In 2013, the Clinton Foundation spent more on office supplies and rent than on charitable grants

In order for the 88 percent claim to be even remotely close to the truth, the words “directly” and “life-saving” have to mean something other than “directly” and “life-saving.” For example, the Clinton Foundation spent nearly $8.5 million–10 percent of all 2013 expenditures–on travel. Do plane tickets and hotel accommodations directly save lives? Nearly $4.8 million–5.6 percent of all expenditures–was spent on office supplies. Do ink cartridges and and staplers directly save lives?…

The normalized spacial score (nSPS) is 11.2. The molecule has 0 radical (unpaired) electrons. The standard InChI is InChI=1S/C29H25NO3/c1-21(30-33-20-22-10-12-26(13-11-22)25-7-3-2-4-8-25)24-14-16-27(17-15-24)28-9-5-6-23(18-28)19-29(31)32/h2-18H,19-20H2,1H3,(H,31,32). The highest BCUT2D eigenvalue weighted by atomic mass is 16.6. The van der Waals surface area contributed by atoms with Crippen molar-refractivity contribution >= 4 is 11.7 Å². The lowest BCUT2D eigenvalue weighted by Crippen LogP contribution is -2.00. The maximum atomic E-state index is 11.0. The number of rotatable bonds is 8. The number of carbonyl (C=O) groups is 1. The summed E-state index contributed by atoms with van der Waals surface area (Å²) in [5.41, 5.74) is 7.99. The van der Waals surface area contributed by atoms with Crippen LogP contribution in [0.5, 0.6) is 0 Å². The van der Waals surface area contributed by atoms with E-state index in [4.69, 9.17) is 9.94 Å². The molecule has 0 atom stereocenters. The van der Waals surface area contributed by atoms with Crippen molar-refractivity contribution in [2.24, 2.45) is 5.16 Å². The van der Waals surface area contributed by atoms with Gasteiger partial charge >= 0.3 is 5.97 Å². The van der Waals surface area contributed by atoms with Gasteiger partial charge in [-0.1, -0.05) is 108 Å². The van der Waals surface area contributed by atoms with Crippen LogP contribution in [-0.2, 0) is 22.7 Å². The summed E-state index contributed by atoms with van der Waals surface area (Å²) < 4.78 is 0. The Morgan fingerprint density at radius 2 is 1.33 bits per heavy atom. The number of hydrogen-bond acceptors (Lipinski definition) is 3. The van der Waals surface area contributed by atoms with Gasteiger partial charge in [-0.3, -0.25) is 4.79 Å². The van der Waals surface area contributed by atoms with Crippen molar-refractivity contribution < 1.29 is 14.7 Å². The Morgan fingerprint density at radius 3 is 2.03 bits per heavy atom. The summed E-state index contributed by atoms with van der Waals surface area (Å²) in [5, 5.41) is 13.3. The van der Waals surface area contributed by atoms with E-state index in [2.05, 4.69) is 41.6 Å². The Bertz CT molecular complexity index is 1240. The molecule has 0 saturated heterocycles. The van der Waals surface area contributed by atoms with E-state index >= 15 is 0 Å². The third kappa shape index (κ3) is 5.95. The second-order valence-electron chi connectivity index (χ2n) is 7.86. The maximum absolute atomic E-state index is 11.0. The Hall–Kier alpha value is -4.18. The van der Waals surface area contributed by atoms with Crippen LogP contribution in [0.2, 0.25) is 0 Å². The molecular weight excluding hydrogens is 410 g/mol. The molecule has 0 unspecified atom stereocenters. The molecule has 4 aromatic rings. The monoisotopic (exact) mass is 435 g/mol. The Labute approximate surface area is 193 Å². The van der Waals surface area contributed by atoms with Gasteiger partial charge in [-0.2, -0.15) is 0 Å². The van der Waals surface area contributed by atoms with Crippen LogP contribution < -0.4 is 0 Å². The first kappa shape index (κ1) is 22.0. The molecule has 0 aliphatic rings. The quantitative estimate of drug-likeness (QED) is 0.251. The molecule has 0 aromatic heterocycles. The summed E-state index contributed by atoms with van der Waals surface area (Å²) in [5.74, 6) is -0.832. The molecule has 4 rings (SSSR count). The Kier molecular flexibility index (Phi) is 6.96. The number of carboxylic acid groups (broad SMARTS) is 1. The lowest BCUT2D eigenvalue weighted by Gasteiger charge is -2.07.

If you take a narrower, and more realistic, view of the tax-exempt group’s expenditures by excluding obvious overhead expenses and focusing on direct grants to charities and governments, the numbers look much worse. In 2013, for example, only 10 percent of the Clinton Foundation’s expenditures were for direct charitable grants. The amount it spent on charitable grants–$8.8 million–was dwarfed by the $17.2 million it cumulatively spent on travel, rent, and office supplies. Between 2011 and 2013, the organization spent only 9.9 percent of the $252 million it collected on direct charitable grants.